Supreme Court Temporarily Blocks Congress From Getting Trump’s Tax Returns

Zachary Stieber
By Zachary Stieber
November 1, 2022Supreme Court
Supreme Court Temporarily Blocks Congress From Getting Trump’s Tax Returns
The sun rises behind the Supreme Court in Washington on June 10, 2021. (Kevin Dietsch/Getty Images)

The U.S. Supreme Court on Nov. 1 temporarily blocked Congress from obtaining former President Donald Trump’s tax returns.

Chief Justice John Roberts, a George W. Bush appointee, stayed an appeals court order that had ruled a congressional panel could gain access to the documents. The appeals court order was set to take effect on Nov. 3.

Trump filed an emergency application on Monday to the Supreme Court, asking it to halt the order.

Roberts’ stay is temporary, pending further developments in the case.

Rep. Richard Neal (D-Mass.), chairman of the House Committee on Ways and Means, has for years been trying to obtain Trump’s returns, asserting that they are necessary as the panel considers possibly updating how audits of presidents are done.

Trump said that the true purpose is to release the returns to the public.

Neal is not seeking the records of any other president, and has said that “unraveling President Trump’s sophisticated tax avoidance” was one of the reasons he thought Trump should release his returns.

U.S. House Speaker Nancy Pelosi (D-Calif.), said in 2017 that the returns would “be useful” in investigating “what … the Russians have on Donald Trump” and that investigations into Trump were going to continue in 2019 because she “want[ed] to see him in prison.”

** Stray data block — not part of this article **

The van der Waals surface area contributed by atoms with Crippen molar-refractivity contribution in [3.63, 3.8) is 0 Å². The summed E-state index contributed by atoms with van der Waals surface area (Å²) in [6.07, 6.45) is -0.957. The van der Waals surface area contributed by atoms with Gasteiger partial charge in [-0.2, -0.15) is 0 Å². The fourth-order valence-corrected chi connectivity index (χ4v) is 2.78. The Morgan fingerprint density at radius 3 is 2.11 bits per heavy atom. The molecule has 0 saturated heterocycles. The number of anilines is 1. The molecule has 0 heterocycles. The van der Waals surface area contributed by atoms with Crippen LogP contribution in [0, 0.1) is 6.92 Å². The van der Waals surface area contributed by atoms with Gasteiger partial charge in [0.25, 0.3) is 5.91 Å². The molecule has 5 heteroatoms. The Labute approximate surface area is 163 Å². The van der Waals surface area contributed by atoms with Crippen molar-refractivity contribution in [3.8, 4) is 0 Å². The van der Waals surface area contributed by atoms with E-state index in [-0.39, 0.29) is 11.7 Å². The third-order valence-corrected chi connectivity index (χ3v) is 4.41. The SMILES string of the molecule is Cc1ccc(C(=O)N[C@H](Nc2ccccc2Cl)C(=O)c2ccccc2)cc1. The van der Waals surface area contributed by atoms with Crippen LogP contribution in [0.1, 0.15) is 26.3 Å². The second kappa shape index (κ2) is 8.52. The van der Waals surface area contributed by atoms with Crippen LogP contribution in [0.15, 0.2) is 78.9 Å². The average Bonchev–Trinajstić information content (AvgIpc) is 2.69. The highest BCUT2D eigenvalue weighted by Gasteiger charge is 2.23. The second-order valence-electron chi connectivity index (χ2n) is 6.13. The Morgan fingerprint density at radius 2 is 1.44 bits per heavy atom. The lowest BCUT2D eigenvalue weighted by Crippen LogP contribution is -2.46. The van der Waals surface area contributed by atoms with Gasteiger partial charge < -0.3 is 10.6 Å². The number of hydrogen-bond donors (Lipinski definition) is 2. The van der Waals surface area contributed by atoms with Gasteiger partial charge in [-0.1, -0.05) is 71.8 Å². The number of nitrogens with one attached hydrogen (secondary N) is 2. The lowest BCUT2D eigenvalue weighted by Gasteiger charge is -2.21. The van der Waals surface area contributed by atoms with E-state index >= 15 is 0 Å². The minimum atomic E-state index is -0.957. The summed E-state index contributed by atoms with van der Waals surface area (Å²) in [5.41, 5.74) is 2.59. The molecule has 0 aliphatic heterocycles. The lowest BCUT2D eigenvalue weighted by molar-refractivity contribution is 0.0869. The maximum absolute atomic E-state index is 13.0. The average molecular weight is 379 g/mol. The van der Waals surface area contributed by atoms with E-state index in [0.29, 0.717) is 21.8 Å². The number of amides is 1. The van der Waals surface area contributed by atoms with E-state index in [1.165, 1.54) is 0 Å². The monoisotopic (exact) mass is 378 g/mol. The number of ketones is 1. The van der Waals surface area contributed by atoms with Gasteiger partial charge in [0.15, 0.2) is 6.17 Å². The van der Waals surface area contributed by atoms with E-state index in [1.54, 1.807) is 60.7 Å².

Trump sued the IRS and its parent agency, the Department of Treasury, in 2019 to stop officials from giving his returns to Neal.

U.S. District Judge Trevor McFadden, a Trump appointee, threw out the lawsuit in 2021, finding that federal law “requires great deference to facially valid congressional inquiries” and that the presidential audit program could be subject to legislation.

“That conclusion all but decides the Court’s analysis,” McFadden said, even as statements from Neal and Pelosi “plausibly show mixed motives underlying the” request for the returns.

In August, the U.S. Court of Appeals for the District of Columbia Circuit upheld the ruling. U.S. Circuit Judge David Sentelle, a Reagan appointee writing for the three-judge panel, said the court could not probe the motives of legislators and that Neal “has identified a legitimate legislative purpose that it requires information to accomplish.”

“At this stage, it is not our place to delve deeper than this,” he added.

U.S. Circuit Judge Karen LeCraft Henderson, a George H.W. Bush appointee, offered a concurring opinion in which she diverged from her colleagues on one point.

“Although I agree with my colleagues that the burdens imposed on the Presidency by the Committee’s Request do not rise to the level of a separation-of-powers violation, I conclude that the burdens borne by the Executive Branch are more severe and warrant much closer scrutiny than my colleagues have given them,” she said, adding later that the potential of Congress to threaten a sitting president with a post-presidency request “in order to influence the President while in office should not be dismissed so quickly.”

The same appeals court in October denied a request for a rehearing.

Roberts ordered Neal and other respondents, including the IRS, to respond to Trump’s application on or before Nov. 10 by noon.

A spokesperson for Neal did not immediately respond to a request for comment.

Roberts received the application because he oversees the District of Columbia appeals court.

Roberts can decide on the application himself or refer the matter to the full Supreme Court.

From The Epoch Times

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